During the 1980s, I lived in Venice intermittently for a couple of years. I would spend a month there, then three in Oxford, another two months in Venice, then two in Madrid, and so on. I didn't live like a tourist in Venice; instead, I tried to fit in with the lives of the people who were kind enough to welcome me into their homes, although naturally, I would look in at the odd church or palace if I happened to pass one on my daily walks. I used to go to the Rialto market, to the street market in Campo San Barnaba and to the supermarket in Campo Santa Margherita. I learned to take the strangest short-cuts simply because certain streets were impossible to walk along, clogged as they were with slow, vociferous flocks of tourists.
At the time, I was struck by the fact that Venice seemed to be the only city in the world where visitors did not behave as they did in the other cities I knew--that is, with more or less the same respect as you would when visiting someone's house. When at home, you can put your feet where you like, make a mess, lie down on the sofa or the floor--I'm very drawn to the floor myself--play whatever music you fancy or turn on the television whenever you want. But you would never do such things in someone else's house. The foreigners visiting Venice, however, took the city by storm, as if no one actually lived there and the city was some kind of theme park entirely at their disposal. Worse, they hadn't even paid an entrance fee, which might have given them some sort of temporary right to act this way.
"The poor Venetians," I used to think. "They're just as busy as people are anywhere else, with the same obligations to meet and, given that there's no road traffic, rather more difficulty in meeting them. It's as if the inhabitants don't exist or have nothing to do, as if they have no need for silence, as if the city were simply an empty stage or a deserted set on which each tourist can do as he or she wishes."
What I did not foresee then was that this barbarous, inconsiderate way of visiting a place would become the norm and would affect many other cities that attract tourists. A little while ago, the journalist and literary critic Manuel Rodriguez Rivero was telling me that on a trip to Prague, he had been warned not to try to cross the famous Charles Bridge between 7 a.m. and 10 p.m. because of the crowds.
People who visit Florence nowadays stand little chance of being afflicted by Stendhal's syndrome--a condition that got its name from the 19th-century novelist's ecstatic reaction to the marvels he encountered in Florence--because it's hard to catch so much as a glimpse of the city's many beauties. Its walls are hidden by innumerable heads--not always accompanied by brains--and its buildings trampled by the hordes. The same is true of Rome. The last time I was there, I was staying in a hotel near the Pantheon and I walked by it every day. Yet there was no way I could venture into its interior, which was like a subway car in rush-hour, only much noisier.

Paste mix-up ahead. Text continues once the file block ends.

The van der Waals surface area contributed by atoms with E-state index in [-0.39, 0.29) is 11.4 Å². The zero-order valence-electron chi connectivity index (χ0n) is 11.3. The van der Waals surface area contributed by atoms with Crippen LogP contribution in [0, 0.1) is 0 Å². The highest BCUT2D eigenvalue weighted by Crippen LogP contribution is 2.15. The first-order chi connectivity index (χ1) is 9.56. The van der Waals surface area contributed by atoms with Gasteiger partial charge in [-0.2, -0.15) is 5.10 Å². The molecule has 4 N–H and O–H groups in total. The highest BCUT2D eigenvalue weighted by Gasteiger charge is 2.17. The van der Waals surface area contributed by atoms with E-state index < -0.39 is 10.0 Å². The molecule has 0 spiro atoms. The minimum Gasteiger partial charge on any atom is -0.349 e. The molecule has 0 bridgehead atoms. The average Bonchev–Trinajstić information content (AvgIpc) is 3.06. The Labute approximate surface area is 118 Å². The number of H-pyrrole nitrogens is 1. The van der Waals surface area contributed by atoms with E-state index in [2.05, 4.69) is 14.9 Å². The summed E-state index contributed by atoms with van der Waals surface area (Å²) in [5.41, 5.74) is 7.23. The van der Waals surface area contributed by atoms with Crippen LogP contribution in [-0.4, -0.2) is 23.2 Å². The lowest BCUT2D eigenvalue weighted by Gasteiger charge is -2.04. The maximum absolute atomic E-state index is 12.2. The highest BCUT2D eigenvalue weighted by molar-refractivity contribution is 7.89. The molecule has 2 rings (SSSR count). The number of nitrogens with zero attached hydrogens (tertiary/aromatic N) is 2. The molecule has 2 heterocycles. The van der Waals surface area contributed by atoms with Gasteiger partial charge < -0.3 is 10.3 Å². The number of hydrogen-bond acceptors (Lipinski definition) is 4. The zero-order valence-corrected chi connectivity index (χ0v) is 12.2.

Needless to say, these tourists are not interested in seeing anything; they are merely concerned with taking stupid photos on their stupid cell phones just so they can come out with the most stupid phrase of our times: "I've been there." The only possible response to such a statement is: "So? So what if you've been there? It is of no consequence whatsoever. Nowadays, even the most idiotic person can go anywhere. Traveling to `must-see' places vulgarizes, rather than enhances, a person's character."
Madrid and Barcelona are also becoming tourist-ridden. The former has an additional burden: all Spaniards now consider it to be "their city" and are more and more inclined to adopt the vandalistic habits of the tourists who invade places like Venice. People traipse around in gangs, shouting, singing and clapping, and because Madrid has a reputation for being a "swinging" city, they feel they have to prove this late at night by vomiting and urinating against buildings.
But then something very similar is happening almost everywhere. No one now behaves like a "visitor" in London or in Paris, in Budapest or in Edinburgh, in Salamanca, Toledo, Seville or Granada. These cities are merely stage sets for the enjoyment of tourists who don't care two hoots about the feelings of the inhabitants.
The only answer is to go to places that have not yet become tourist spots, although that is becoming increasingly difficult thanks to Sunday supplements (like the one I write for) and all those travel sections that are determined to leave no stone unturned and which are gradually allowing every pleasant place in the world, one by one, to fall into the hands of the hordes.
I recently spent a few days in an extraordinary Italian city. What makes it extraordinary is, in part, the fact that the hordes have not yet arrived, the hordes who prevent others and themselves from seeing anything, who put their feet up on the tables and throw their trash on the sidewalk, who look without seeing and to whom looking and seeing are unimportant because they do so only through a camera. Logically enough, I will not give the name of the city, just in case I decide, one day, to live there.
(Translated from the Spanish by Margaret Jull Costa.)
Javier Marias is an award-winning author and columnist based in Madrid, Spain. His work has been translated into 34 languages. His most recent book is the novel Tu Rostro Manana 3: Veneno y Sombra y Adios.
By Javier Marias